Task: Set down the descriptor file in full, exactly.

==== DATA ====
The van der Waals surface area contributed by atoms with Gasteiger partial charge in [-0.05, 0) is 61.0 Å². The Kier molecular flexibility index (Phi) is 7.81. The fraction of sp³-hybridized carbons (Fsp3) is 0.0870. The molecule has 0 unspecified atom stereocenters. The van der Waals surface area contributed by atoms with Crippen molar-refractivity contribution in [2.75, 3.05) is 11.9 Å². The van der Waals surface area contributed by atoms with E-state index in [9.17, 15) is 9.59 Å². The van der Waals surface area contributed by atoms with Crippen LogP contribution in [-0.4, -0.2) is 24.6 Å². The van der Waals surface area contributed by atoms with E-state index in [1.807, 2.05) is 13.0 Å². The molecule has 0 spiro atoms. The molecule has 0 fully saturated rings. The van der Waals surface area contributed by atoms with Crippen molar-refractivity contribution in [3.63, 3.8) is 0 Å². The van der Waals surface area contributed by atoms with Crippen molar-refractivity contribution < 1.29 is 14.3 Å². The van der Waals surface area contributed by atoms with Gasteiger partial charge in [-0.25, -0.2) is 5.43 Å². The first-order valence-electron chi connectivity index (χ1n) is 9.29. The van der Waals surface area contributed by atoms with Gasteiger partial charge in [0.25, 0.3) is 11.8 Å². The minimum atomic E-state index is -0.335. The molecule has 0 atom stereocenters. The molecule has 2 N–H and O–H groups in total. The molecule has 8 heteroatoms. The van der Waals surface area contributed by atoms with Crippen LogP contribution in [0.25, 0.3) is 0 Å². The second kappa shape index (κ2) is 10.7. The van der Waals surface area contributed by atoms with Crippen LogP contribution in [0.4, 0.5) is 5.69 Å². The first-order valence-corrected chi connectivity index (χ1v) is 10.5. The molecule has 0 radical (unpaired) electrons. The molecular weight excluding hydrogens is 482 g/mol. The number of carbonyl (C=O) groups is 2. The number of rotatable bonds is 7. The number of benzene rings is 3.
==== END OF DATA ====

The van der Waals surface area contributed by atoms with Gasteiger partial charge in [-0.05, 0) is 61.0 Å². The Kier molecular flexibility index (Phi) is 7.81. The fraction of sp³-hybridized carbons (Fsp3) is 0.0870. The molecule has 0 unspecified atom stereocenters. The van der Waals surface area contributed by atoms with Crippen molar-refractivity contribution in [2.75, 3.05) is 11.9 Å². The van der Waals surface area contributed by atoms with E-state index in [9.17, 15) is 9.59 Å². The van der Waals surface area contributed by atoms with Crippen LogP contribution in [-0.4, -0.2) is 24.6 Å². The van der Waals surface area contributed by atoms with E-state index in [1.807, 2.05) is 13.0 Å². The molecule has 0 spiro atoms. The molecule has 0 fully saturated rings. The van der Waals surface area contributed by atoms with Crippen molar-refractivity contribution in [3.63, 3.8) is 0 Å². The van der Waals surface area contributed by atoms with Crippen molar-refractivity contribution < 1.29 is 14.3 Å². The van der Waals surface area contributed by atoms with Gasteiger partial charge in [-0.25, -0.2) is 5.43 Å². The first-order valence-electron chi connectivity index (χ1n) is 9.29. The van der Waals surface area contributed by atoms with Gasteiger partial charge in [0.25, 0.3) is 11.8 Å². The minimum atomic E-state index is -0.335. The molecule has 0 atom stereocenters. The molecule has 2 N–H and O–H groups in total. The molecule has 8 heteroatoms. The van der Waals surface area contributed by atoms with Crippen LogP contribution in [0.25, 0.3) is 0 Å². The second kappa shape index (κ2) is 10.7. The van der Waals surface area contributed by atoms with Crippen LogP contribution in [0.4, 0.5) is 5.69 Å². The first-order valence-corrected chi connectivity index (χ1v) is 10.5. The molecule has 0 radical (unpaired) electrons. The molecular weight excluding hydrogens is 482 g/mol. The number of carbonyl (C=O) groups is 2. The number of rotatable bonds is 7. The number of benzene rings is 3.